In addition to the extensive research that informed my initial design decisions, I was fortunate to have had the opportunity to conduct crit sessions with a few industry-leading experts in news design. These people were able to provide a fresh and informed perspective on the challenges they anticipated in launching this platform, and informed me of existing technologies and solutions that could determine future development.

Here are a few key insights I extracted from these sessions:

Moderation and Guardrails

One of the key concerns posed during these crit sessions was the extent to which users would be moderated on the platform. Because of the community-centric nature of the platform, it becomes essential to have a firm understanding of how different users may leverage the social structure to accomplish their own needs or serve an agenda. One particularly memorable piece of feedback I received from Eben was that users with an agenda are not an edge case if your platform is built to support them as your primary user base. Product designers that build community platforms tend to be conscious of the “1, 9, 90” rule that estimates 1% of platform users are creators, 9% are augmenters, and 90% are consumers. It then becomes critical to build for the majority but be conscious that the 1% may have conflicts of interest that impact the experience for the rest of the user base.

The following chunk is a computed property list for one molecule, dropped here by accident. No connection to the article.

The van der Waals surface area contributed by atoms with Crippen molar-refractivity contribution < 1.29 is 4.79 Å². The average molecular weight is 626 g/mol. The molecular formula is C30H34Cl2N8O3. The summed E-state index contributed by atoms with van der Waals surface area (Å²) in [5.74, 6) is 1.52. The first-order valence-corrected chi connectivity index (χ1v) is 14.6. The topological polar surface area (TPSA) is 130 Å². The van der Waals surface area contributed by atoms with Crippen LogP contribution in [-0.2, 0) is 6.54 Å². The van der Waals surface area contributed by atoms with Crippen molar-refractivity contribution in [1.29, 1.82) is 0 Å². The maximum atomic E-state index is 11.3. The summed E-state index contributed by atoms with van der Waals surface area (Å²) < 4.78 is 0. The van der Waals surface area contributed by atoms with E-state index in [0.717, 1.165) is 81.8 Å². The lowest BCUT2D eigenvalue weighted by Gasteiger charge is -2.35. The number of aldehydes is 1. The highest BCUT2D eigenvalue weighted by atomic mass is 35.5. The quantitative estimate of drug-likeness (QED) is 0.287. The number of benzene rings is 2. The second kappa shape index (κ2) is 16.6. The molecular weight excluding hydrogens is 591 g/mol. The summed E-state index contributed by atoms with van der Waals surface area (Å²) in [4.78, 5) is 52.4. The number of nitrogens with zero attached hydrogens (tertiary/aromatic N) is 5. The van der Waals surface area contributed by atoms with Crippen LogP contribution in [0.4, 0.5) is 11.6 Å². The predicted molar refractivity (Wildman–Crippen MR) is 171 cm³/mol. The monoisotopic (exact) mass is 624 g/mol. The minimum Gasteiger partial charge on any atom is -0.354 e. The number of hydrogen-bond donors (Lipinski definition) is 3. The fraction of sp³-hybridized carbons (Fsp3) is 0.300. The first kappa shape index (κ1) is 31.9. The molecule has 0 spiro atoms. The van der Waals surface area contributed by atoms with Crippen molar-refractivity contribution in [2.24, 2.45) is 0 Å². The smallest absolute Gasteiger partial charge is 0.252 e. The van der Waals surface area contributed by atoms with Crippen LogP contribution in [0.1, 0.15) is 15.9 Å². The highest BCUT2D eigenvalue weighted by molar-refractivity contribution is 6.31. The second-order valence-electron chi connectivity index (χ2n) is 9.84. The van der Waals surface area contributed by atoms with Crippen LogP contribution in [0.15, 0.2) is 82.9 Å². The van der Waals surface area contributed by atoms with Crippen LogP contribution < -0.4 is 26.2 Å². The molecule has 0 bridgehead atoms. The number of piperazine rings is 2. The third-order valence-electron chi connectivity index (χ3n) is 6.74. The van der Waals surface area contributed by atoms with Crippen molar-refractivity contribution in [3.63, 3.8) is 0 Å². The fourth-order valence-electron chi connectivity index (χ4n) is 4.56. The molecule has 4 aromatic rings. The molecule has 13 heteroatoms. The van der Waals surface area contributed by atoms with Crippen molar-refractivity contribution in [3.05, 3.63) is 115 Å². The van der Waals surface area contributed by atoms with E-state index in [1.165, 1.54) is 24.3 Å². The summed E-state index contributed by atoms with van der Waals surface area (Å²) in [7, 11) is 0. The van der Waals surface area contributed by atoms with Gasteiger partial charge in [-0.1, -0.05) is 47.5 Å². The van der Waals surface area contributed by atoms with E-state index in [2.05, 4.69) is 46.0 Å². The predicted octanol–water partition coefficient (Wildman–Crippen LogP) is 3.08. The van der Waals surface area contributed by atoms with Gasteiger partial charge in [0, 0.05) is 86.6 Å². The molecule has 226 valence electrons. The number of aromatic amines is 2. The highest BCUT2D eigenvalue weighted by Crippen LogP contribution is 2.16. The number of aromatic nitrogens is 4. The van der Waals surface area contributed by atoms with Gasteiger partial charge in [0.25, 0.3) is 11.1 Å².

Preflight Nudge

One option suggested by Adam to explore low-touch automated moderation for commenting was to introduce a “preflight nudge”, an emerging moderation technology that warns users if their comment may violate platform guidelines before they post it. This saves readers the embarrassment of having their posted comments removed or disputed and enables readers to self-moderate before posting based on automated feedback from the platform itself. Products like Perspective API are leading the pack with implementing this technology and measured a 40% reduction in toxicity during testing.


One strength of Troubadour highlighted by a few experts was its improved accountability and traceability compared to similar platforms. When quotes are pulled out of context, they can deep link back to their context, headlines always link to the full story, and related articles offer richer perspective on a topic than any single story can. Paul compared Troubadour’s traceability to Wikipedia’s link structure, enabling readers to dive deeper into topics and branch out to related ones.

Platform Relationships

A few experts voiced concern for how this platform can grow in an extensible fashion that fosters a mutually beneficial partnership with its first party publishers. Paul explained that there’s 2 primary strategies that aggregators use when it comes to publisher relationships. In the case of Apple News, Apple has agreed partnerships between all of its partners and pays them commissions based on subscription and readership. On the other hand, platforms like Artifact and Google News establish a direct relationship between readers and publishers with features like an individual subscription manager for each platform. The benefit of Apple’s “brokered” approach is an integrated experience that isn’t hampered by a large number of individual subscriptions. The downside is that this business model may not be sustainable for all publishers, which leads some (like The New York Times) to withdraw or others to surrender significant revenue to the aggregator.